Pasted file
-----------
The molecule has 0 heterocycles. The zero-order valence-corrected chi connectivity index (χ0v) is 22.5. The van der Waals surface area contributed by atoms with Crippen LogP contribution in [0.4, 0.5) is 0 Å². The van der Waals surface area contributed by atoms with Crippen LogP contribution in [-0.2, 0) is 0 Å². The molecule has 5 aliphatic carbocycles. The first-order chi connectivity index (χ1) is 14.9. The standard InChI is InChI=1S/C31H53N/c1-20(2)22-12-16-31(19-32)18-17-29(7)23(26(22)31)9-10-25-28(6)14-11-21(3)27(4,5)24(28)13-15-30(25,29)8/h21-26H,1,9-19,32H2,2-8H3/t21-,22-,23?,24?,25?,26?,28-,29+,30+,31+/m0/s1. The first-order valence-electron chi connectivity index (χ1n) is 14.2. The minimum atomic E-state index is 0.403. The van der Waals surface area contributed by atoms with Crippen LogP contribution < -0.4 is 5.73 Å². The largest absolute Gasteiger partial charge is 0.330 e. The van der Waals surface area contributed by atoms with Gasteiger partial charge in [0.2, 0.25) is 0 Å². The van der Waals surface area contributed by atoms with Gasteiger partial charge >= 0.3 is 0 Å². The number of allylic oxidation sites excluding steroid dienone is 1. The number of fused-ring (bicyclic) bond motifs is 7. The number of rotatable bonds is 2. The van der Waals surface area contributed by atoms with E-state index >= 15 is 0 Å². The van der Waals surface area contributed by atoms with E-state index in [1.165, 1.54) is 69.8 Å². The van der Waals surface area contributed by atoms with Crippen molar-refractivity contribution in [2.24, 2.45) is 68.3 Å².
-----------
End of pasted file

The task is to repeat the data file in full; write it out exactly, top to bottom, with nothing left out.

The molecule has 0 heterocycles. The zero-order valence-corrected chi connectivity index (χ0v) is 22.5. The van der Waals surface area contributed by atoms with Crippen LogP contribution in [0.4, 0.5) is 0 Å². The van der Waals surface area contributed by atoms with Crippen LogP contribution in [-0.2, 0) is 0 Å². The molecule has 5 aliphatic carbocycles. The first-order chi connectivity index (χ1) is 14.9. The standard InChI is InChI=1S/C31H53N/c1-20(2)22-12-16-31(19-32)18-17-29(7)23(26(22)31)9-10-25-28(6)14-11-21(3)27(4,5)24(28)13-15-30(25,29)8/h21-26H,1,9-19,32H2,2-8H3/t21-,22-,23?,24?,25?,26?,28-,29+,30+,31+/m0/s1. The first-order valence-electron chi connectivity index (χ1n) is 14.2. The minimum atomic E-state index is 0.403. The van der Waals surface area contributed by atoms with Crippen LogP contribution < -0.4 is 5.73 Å². The largest absolute Gasteiger partial charge is 0.330 e. The van der Waals surface area contributed by atoms with Gasteiger partial charge in [0.2, 0.25) is 0 Å². The van der Waals surface area contributed by atoms with Gasteiger partial charge >= 0.3 is 0 Å². The number of allylic oxidation sites excluding steroid dienone is 1. The number of fused-ring (bicyclic) bond motifs is 7. The number of rotatable bonds is 2. The van der Waals surface area contributed by atoms with E-state index >= 15 is 0 Å². The van der Waals surface area contributed by atoms with E-state index in [1.165, 1.54) is 69.8 Å². The van der Waals surface area contributed by atoms with Crippen molar-refractivity contribution in [2.24, 2.45) is 68.3 Å².